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The United Arab Emirates wants to build a full-size artificial mountain to encourage rainfall

UAE desert could be home to artificial mountain that increases regional rainfall
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The United Arab Emirates is used to building landmasses were there were none before, but creating a mountain from scratch is a whole new level. Nonetheless, the UAE is considering precisely that kind of construction. With hopes that it will encourage raincloud development in a country mostly covered in desert, the UAE is looking to build a full-sized artificial mountain. Desert flatlands make it difficult for air to get the upward climb required to collect into rain clouds, but creating a mountain could help bring a certain amount of rain to the otherwise arid region.

At this stage, increased rainfall might be more suitable in, say, drought-ravaged California than a country naturally situated in the middle of the desert, but that’s beside the point. The UAE has commissioned a proposal from the University Corporation for Atmospheric Research in collaboration with the National Center of Meteorology and Seismology (NCAR), both United States-based scientific collectives. Researchers are currently looking to determine if this type of mountain construction would be possible in the UAE at all, let alone what the dimensions of the mountain would have to be in order to encourage a significant change in meteorological patterns.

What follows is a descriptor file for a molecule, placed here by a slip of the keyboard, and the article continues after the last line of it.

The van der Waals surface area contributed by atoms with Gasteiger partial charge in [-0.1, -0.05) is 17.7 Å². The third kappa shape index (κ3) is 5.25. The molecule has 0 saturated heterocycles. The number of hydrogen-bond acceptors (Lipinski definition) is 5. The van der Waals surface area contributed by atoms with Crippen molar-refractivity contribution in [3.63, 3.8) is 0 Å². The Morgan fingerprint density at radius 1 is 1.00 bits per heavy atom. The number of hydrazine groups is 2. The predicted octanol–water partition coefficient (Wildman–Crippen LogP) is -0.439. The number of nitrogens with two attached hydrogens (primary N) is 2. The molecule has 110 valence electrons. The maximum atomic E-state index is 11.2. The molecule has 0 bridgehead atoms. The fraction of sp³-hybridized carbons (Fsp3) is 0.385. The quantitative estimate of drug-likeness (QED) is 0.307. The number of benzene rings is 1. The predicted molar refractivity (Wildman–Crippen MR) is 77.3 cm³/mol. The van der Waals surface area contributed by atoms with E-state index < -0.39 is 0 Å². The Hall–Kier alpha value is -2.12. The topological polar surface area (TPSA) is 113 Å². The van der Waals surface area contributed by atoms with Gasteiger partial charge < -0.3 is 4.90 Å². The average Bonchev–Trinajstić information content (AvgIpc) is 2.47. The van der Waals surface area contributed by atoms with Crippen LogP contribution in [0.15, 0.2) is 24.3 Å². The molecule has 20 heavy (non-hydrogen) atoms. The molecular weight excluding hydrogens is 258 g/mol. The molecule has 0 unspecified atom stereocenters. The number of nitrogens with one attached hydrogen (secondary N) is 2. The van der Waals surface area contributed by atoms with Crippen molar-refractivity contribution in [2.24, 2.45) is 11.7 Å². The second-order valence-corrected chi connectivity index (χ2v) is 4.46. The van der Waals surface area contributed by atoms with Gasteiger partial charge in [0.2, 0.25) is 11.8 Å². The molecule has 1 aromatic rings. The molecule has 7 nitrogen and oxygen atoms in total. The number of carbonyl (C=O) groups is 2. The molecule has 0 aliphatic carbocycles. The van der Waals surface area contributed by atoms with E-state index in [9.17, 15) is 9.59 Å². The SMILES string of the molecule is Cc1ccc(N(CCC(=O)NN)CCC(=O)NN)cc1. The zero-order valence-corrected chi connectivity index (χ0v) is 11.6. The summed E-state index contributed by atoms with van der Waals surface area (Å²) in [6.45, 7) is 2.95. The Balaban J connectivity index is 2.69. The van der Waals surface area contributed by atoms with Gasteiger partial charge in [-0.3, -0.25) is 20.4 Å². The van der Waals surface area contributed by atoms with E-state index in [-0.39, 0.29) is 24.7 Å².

The mountain just needs to increase cloud formation, not necessarily the formation of rainclouds specifically, says Roelof Bruintjes, scientist and lead researcher on the NCAR team. Once clouds begin to form, a meteorological process called cloud seeding increases the amount of rainfall that those clouds can release. But it looks like construction of the mountain itself is still only in the wishful thinking phase.

Before any construction can begin on this artificial mountain in the UAE, the scientists and researchers at the NCAR have been tasked with pricing out the possibility of the project. If the government of the UAE decides that the projected price is feasible (with or without help from the deep pockets of local private investors in cities like Dubai), only then will a team of engineers tackle the project to see if building a mountain in the middle of the desert is physically possible.

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Chloe Olewitz
Chloe is a writer from New York with a passion for technology, travel, and playing devil's advocate. You can find out more…
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